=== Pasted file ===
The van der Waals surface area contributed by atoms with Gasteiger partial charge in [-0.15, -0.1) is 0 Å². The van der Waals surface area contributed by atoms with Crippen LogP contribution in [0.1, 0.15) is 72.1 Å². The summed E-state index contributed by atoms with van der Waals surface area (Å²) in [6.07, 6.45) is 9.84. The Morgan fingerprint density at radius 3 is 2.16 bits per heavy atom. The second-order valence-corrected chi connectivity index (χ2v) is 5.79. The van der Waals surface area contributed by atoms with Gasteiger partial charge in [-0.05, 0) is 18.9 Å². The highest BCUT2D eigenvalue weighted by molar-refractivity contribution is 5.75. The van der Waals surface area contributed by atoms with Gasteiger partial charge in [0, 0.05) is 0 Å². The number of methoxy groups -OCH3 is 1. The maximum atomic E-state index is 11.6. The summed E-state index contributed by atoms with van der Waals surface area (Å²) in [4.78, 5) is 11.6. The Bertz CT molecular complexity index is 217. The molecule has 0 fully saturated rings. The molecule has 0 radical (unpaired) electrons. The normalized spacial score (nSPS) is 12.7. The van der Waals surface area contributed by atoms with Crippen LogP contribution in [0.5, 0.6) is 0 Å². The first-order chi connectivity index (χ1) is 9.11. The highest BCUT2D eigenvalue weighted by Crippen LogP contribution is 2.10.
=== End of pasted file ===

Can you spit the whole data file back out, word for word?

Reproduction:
The van der Waals surface area contributed by atoms with Gasteiger partial charge in [-0.15, -0.1) is 0 Å². The van der Waals surface area contributed by atoms with Crippen LogP contribution in [0.1, 0.15) is 72.1 Å². The summed E-state index contributed by atoms with van der Waals surface area (Å²) in [6.07, 6.45) is 9.84. The Morgan fingerprint density at radius 3 is 2.16 bits per heavy atom. The second-order valence-corrected chi connectivity index (χ2v) is 5.79. The van der Waals surface area contributed by atoms with Gasteiger partial charge in [-0.05, 0) is 18.9 Å². The highest BCUT2D eigenvalue weighted by molar-refractivity contribution is 5.75. The van der Waals surface area contributed by atoms with Gasteiger partial charge in [0, 0.05) is 0 Å². The number of methoxy groups -OCH3 is 1. The maximum atomic E-state index is 11.6. The summed E-state index contributed by atoms with van der Waals surface area (Å²) in [4.78, 5) is 11.6. The Bertz CT molecular complexity index is 217. The molecule has 0 fully saturated rings. The molecule has 0 radical (unpaired) electrons. The normalized spacial score (nSPS) is 12.7. The van der Waals surface area contributed by atoms with Crippen LogP contribution in [0.5, 0.6) is 0 Å². The first-order chi connectivity index (χ1) is 9.11. The highest BCUT2D eigenvalue weighted by Crippen LogP contribution is 2.10.